By pairing starters together, consistently rotating them as a pair on a typical rotation schedule, and splitting the innings to roughly 3 to 4 per game, teams were afforded two methods by which to further control pitching development. First, teams can easily control the number of innings pitched, while also being able to find room for more pitching prospects in their system; increasing their odds of having a few of these players pan out in the long run.

Injury rates in pitching prospects continue to present the most troubling problem faced throughout baseball. As much progress as we have seen to date, the most significant advancements have simply come in the form of advanced rehabilitation techniques. Teams have learned more and more as a result of injuries. In turn, trainers, physicians, and physical therapists have refined their rehab methods to get players back on the field in record time. Recovery from injury is slowly becoming a more predictable process, providing teams a more reliable sense for how their injured prospects will continue to develop.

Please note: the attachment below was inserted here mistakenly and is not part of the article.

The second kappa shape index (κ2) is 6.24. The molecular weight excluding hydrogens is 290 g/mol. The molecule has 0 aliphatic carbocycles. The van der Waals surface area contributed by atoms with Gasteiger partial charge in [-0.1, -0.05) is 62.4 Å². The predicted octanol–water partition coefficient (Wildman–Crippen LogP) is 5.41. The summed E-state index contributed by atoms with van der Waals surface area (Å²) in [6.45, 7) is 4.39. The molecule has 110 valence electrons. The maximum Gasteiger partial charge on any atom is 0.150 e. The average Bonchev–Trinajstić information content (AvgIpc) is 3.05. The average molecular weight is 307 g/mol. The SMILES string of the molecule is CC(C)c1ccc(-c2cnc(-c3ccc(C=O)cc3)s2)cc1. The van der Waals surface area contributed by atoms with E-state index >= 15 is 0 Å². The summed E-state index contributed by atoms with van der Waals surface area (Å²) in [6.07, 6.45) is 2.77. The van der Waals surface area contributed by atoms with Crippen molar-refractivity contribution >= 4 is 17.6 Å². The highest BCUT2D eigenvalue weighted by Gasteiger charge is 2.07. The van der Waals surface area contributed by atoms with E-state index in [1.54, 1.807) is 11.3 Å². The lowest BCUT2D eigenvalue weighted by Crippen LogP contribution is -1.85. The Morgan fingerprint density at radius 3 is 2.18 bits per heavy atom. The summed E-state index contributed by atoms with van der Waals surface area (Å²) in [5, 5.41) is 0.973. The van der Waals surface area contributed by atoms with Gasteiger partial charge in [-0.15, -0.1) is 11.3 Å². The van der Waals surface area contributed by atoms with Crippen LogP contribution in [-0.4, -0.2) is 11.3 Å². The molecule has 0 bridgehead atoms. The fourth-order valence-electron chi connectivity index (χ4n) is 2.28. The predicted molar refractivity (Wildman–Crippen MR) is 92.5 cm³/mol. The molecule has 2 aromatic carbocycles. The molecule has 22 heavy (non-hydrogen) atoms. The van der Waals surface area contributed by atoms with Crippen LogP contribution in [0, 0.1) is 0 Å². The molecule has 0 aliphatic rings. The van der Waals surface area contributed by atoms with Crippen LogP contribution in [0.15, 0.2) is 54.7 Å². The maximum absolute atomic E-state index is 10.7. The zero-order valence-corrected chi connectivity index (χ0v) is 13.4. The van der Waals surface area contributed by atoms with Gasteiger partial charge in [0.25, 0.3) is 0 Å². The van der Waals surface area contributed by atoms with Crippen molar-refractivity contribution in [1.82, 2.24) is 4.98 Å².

Many of the items discussed above are popular throughout the game, and common knowledge among fans. But what about something new? Is there anything else out there to be intrigued by? Thinking outside the box for a minute, I'd like to present a more radical theory involving the development of pitching prospects by our own Dave Dombrowski.

After reviewing many of Dombrowski's draft choices and amateur free agents, a trend began to reveal itself. Those pitching prospects that were both highly regarded and had showed impressive performance track records in the minors were often promoted quickly, reaching the Major Leagues in very short order.

With numerous examples supporting such a concept, it is prudent to highlight a few more prominent cases here. Chris Haney was drafted in the second round of the 1990 draft by the Expos. As an experienced collegiate starter, Haney could be expected to move quickly, but few starting pitchers could ascend the ranks quickly enough to reach the Majors in time to log 16 starts before the end of the 1991 season.